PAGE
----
U to save energy in parking structures

Replacing lights and adding sensors will cost $3.3 million.

U to save energy in parking structures

Meghan Holden

meaghan holden

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The University of Minnesota plans to update every campus building to reduce overall energy use, starting with their lights.

Parking and Transportation Services will spend $3.3 million on energy-conserving light fixtures for all campus parking structures, which should be fully installed by 2015.

Lighting is a main focus for the University’s push toward sustainability energy because it’s an “easy hit,” said Mike Berthelsen, associate vice president of Facilities Management.                                                                              

Although parking structures account for a small percentage of energy consumption compared to other buildings, the poor lighting pushed University officials to start there.

PTS estimates the project will save $350,000 per year in energy costs — about a nine-year payback time. The new light fixtures are estimated to last more than 20 years.

The Mall of America recently updated the lighting in its parking structures, which are slightly smaller than the University’s, for $3 million.

Facilities Management usually shoots for a six-year or less payback time, but anything less than 10 years is “good” for a project of this size, said Alicia Phillips, project engineer and manager.

Phillips said they chose to install LED fixtures and daylight- and motion-sensing lights after assessing campus parking structures.

PTS will update lighting in 16 parking structures and some of the parking lots. Five parking garages exceeded more than 110 percent of the Minnesota Energy Code targets in 2012-13, according to Facilities Management data.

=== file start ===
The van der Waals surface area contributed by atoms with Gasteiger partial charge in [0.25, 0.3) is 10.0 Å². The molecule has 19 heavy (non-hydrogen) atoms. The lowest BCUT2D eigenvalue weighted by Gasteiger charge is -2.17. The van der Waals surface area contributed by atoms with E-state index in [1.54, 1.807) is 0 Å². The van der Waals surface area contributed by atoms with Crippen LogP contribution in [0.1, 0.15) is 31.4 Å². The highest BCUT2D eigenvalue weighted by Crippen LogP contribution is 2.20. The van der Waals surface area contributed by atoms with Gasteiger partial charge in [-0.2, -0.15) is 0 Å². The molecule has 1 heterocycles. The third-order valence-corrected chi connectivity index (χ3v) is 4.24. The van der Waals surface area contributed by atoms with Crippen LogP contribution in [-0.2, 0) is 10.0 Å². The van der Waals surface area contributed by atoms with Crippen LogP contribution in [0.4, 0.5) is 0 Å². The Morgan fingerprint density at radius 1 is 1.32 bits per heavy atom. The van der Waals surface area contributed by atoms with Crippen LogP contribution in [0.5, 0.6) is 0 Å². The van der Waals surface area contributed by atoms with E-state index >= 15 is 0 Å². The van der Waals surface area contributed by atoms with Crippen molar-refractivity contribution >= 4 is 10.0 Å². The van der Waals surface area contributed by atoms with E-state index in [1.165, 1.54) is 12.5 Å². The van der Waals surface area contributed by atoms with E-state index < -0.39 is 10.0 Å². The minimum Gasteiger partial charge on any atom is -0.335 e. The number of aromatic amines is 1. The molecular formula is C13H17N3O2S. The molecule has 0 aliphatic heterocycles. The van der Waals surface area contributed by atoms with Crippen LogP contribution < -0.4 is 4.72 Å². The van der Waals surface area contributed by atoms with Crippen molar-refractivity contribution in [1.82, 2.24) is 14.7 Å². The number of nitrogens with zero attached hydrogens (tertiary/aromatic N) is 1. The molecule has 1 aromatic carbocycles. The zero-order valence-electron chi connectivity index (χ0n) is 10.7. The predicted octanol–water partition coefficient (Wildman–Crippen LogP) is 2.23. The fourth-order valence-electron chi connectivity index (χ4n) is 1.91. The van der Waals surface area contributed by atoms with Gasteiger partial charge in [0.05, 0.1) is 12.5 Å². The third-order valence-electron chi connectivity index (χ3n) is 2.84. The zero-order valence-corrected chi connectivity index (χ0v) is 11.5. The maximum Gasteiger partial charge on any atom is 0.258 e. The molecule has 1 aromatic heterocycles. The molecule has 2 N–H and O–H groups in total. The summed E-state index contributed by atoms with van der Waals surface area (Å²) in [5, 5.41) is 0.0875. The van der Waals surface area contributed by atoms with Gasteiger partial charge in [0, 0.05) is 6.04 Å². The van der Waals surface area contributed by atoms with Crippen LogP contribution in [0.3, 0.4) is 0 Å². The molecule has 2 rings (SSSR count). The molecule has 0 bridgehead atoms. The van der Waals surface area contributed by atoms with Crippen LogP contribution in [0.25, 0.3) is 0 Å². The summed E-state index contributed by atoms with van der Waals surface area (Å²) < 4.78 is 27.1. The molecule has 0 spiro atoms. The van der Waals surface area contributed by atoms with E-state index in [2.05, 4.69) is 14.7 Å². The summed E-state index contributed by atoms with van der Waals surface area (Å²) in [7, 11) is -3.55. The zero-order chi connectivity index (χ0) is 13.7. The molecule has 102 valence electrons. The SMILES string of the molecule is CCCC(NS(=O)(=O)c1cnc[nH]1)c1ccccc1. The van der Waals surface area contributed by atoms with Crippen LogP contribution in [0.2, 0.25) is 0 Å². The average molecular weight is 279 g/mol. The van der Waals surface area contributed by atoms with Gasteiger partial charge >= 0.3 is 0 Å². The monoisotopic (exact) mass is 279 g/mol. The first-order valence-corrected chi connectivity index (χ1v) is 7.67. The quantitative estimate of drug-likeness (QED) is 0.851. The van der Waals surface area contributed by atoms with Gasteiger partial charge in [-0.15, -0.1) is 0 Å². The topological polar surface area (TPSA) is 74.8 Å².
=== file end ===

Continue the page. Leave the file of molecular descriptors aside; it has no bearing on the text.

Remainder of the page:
Energy Code targets weren’t a big factor in planning this project since they’re just guidelines, Phillips said, but the new lights will save about 100 watts per fixture.

The multimillion dollar project will take two years because it will take a large amount from PTS’ annual budget, Phillips said, which was more than $35 million in 2011-12.

Expensive sustainability projects of this size aren’t uncommon for universities, said Niffy Ovuworie, a sustainability engineer for Ohio State University.

“Everyone has their own budget,” Ovuworie said, “but a nine to 10 year payback is absolutely reasonable.” 

Installing LED lights wherever feasible is something a lot of universities are moving toward, he said.

Ohio State will be installing motion-sensored lighting as a part of their $7.1 million energy-saving building upgrades.

 

Stairwell savings

The University is also in the process of retrofitting all stairwell lighting — an $800,000 project.

About 5,000 fixtures will be installed in 115 buildings, said Blaine O’Brien, engineer manager for the project.

Because University stairwells are only occupied 3 to 7 percent of the time lights are on, sensor lights with dimmers are being installed, O’Brien said.

Facilities Management expects the project will save $125,000 per year in energy costs. The project, which started last August, is expected to be finished in June 2014.

“[Changing the stairwell lighting] is a visible way for people to see we’re conserving energy,” O’Brien said.